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Livestock: which way?
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You are here: Home Magazines Global edition Livestock: which way? The 'Livestock Revolution' and its impact on smallholders

The 'Livestock Revolution' and its impact on smallholders

Written by Leah Garces last modified Feb 08, 2011 11:01 AM

With the global demand for meat increasing, the system of meat production is changing and will continue to do so. Smallholders in the South traditionally raise animals in non-intensive multi-purpose systems. However, industrialised factory farming is on the increase in some regions, and this article raises concerns about the future negative impacts of this intensive system.

LEISA Magazine • 18.1 • April 2002

The ‘Livestock Revolution’ and its impact on smallholders

Leah Garcés

Two-thirds of the world’s livestock are found in ‘developing’ countries. Most farmers in these countries practise multiplepurpose, non-intensive methods of animal production. Animals are critical for their livelihoods, cultures and social status. Many of these animals graze areas not suitable for crops or scavenge freely, often consuming garbage and harmful insects. Small farms that combine livestock and crops use the land relatively sustainably: crop residues are fed to animals; manure provides good fertiliser and fuel; and animal draught power reduces the need for fossil fuels. Smallholder livestock production makes a substantial contribution to the economy.

In India, for example, livestock contributes about 30% of the total farm output, and 80% of livestock products come from small farmers with 3-5 animals and less than 2 ha of land (Rangnekar 2001). It is estimated that one-quarter of the world’s total land area is being used for grazing livestock, including extensive grazing systems. A further one-fifth of the world’s arable land is used for growing cereals to feed livestock. This makes livestock production the largest user of land in the world.

The ‘Livestock Revolution’

But livestock production systems in these countries are changing fast, due to the so-called ‘Livestock Revolution’. The global demand for meat is expected to more than double over the next twenty years, creating an increased demand for cereal feed. Southern countries are expected to become the main producers of meat and animal products for the rest of the world, with increasing dependency on imported grain. It is expected that there will be a shift from livestock being kept for multiple purposes and local food supply to animals being raised under factory farming conditions for export. Many small-scale farms will be out-competed and replaced by large-scale industrial farms (Delgado et al 1999).
The rise of factory farming in Southern countries, as seen here of laying hens kept in battery cages in Thailand, is proving detrimental to food security, the environment and animal welfare.
Photo: CIWF
This Livestock Revolution will provide new opportunities for agriculture in the South. But, who will benefit from it, what will be the cost to small farmers, food security, the environment, farm animal genetic diversity and farm animal welfare? Compassion in World Farming Trust (CWFT), a research-based farm animal welfare organisation that investigates the development of factory farming at an international level, recently studied the effects of the rise in factory farming on Southern countries, their farmers and farm animals (Gracés 2001; Cox and Varpama 2000). An overview of the results is given below.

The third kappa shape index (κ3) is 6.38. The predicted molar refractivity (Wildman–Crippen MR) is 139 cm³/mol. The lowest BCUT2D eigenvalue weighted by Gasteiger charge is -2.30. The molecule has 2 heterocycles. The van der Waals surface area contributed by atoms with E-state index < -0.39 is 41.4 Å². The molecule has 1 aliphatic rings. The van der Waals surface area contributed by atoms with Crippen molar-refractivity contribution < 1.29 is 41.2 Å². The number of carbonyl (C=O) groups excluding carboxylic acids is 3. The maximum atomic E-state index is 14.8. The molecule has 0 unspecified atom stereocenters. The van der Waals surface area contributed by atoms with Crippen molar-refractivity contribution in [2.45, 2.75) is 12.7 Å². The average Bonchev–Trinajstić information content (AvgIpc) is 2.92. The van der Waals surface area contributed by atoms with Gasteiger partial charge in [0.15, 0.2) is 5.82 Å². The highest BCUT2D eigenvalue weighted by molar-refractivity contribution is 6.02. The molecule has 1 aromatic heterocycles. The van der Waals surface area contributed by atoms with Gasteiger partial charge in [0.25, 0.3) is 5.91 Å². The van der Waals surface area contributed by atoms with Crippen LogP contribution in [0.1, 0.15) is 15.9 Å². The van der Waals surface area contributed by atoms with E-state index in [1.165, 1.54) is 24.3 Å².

Small farmers are loosing

The leading agencies working on hunger alleviation admit that rural small farmers are being pushed out of business by factory farming. Farmers in the UK, US and Europe have already experienced the painful consequences of the so-called ‘vertical integration’ of livestock production, in which specialised enterprises such as feedlot farms, animal feed traders, and meat packers, all merge under one giant company. This leaves very limited market opportunities for small, independent farmers, many of whom have been forced to leave the business altogether. According to the US Department of Agriculture, there were 5.7 million farms in the USA, in 1950. Today, the number has decreased to about 2 million farms.

This same pattern is quickly taking hold in Southern countries. Brazil’s poultry industry is a good example. Between 1970 and 1991, Brazil’s poultry industry grew from small backyard farmers to a multi-national mechanised industry, becoming almost entirely vertically integrated. Originally, small family farmers were given day-old chicks by major companies and were paid to raise them. Sadia is an example of a familyowned company, which employed 14,000 smallholder farmers to raise chickens on their mixed farms with a clear benefit to these farming families. The chickens were brought back to Sadia, who processed and distributed them to consumers.

Unfortunately, this system began to change four or five years ago, due to financial troubles of family owned companies, such as Sadia, which were taken over by financial interest groups and foreign companies. Now, Sadia is raising, providing feed for, and processing its own chickens in large production units. Certainly, most of the 14,000 mixed farmers, who once raised chickens for the Sadia industry, do not benefit from this new ‘development’ initiative.

Harm to import-dependent developing countries

There are many examples that support the view that the introduction of industrial livestock rearing not only harms the individual small-scale farmer but also the developing countries as a whole. As a consequence of industrial livestock rearing, these countries have become more import-dependent. Grains, tractors, fuel, fertilisers and special animal units and processors are required for intensive livestock rearing, none of which a developing country starts out by making itself.